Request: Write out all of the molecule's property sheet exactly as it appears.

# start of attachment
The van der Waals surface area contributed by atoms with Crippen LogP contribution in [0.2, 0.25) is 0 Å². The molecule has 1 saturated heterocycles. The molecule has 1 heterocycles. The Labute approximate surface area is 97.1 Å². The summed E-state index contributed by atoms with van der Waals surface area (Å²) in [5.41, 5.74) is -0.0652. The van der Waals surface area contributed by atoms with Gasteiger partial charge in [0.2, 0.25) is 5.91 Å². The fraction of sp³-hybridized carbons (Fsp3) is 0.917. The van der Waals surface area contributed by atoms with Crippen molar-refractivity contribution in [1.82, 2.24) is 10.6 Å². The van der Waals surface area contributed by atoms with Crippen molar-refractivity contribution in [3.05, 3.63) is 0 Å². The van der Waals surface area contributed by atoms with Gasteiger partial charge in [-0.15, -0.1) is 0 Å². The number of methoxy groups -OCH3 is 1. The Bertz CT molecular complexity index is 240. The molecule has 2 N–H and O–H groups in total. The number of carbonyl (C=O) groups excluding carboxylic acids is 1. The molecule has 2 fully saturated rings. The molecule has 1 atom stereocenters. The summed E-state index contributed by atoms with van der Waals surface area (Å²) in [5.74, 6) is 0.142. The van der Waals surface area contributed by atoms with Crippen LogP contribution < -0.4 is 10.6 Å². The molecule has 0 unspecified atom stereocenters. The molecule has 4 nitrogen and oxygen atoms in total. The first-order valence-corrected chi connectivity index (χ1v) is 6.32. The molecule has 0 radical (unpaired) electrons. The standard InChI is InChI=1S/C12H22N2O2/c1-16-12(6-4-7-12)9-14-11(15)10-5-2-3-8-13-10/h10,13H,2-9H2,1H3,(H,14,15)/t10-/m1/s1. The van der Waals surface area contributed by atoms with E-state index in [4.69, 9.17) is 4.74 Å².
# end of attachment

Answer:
The van der Waals surface area contributed by atoms with Crippen LogP contribution in [0.2, 0.25) is 0 Å². The molecule has 1 saturated heterocycles. The molecule has 1 heterocycles. The Labute approximate surface area is 97.1 Å². The summed E-state index contributed by atoms with van der Waals surface area (Å²) in [5.41, 5.74) is -0.0652. The van der Waals surface area contributed by atoms with Gasteiger partial charge in [0.2, 0.25) is 5.91 Å². The fraction of sp³-hybridized carbons (Fsp3) is 0.917. The van der Waals surface area contributed by atoms with Crippen molar-refractivity contribution in [1.82, 2.24) is 10.6 Å². The van der Waals surface area contributed by atoms with Crippen molar-refractivity contribution in [3.05, 3.63) is 0 Å². The van der Waals surface area contributed by atoms with Gasteiger partial charge in [-0.15, -0.1) is 0 Å². The number of methoxy groups -OCH3 is 1. The Bertz CT molecular complexity index is 240. The molecule has 2 N–H and O–H groups in total. The number of carbonyl (C=O) groups excluding carboxylic acids is 1. The molecule has 2 fully saturated rings. The molecule has 1 atom stereocenters. The summed E-state index contributed by atoms with van der Waals surface area (Å²) in [5.74, 6) is 0.142. The van der Waals surface area contributed by atoms with Crippen LogP contribution < -0.4 is 10.6 Å². The molecule has 0 unspecified atom stereocenters. The molecule has 4 nitrogen and oxygen atoms in total. The first-order valence-corrected chi connectivity index (χ1v) is 6.32. The molecule has 0 radical (unpaired) electrons. The standard InChI is InChI=1S/C12H22N2O2/c1-16-12(6-4-7-12)9-14-11(15)10-5-2-3-8-13-10/h10,13H,2-9H2,1H3,(H,14,15)/t10-/m1/s1. The van der Waals surface area contributed by atoms with E-state index in [4.69, 9.17) is 4.74 Å².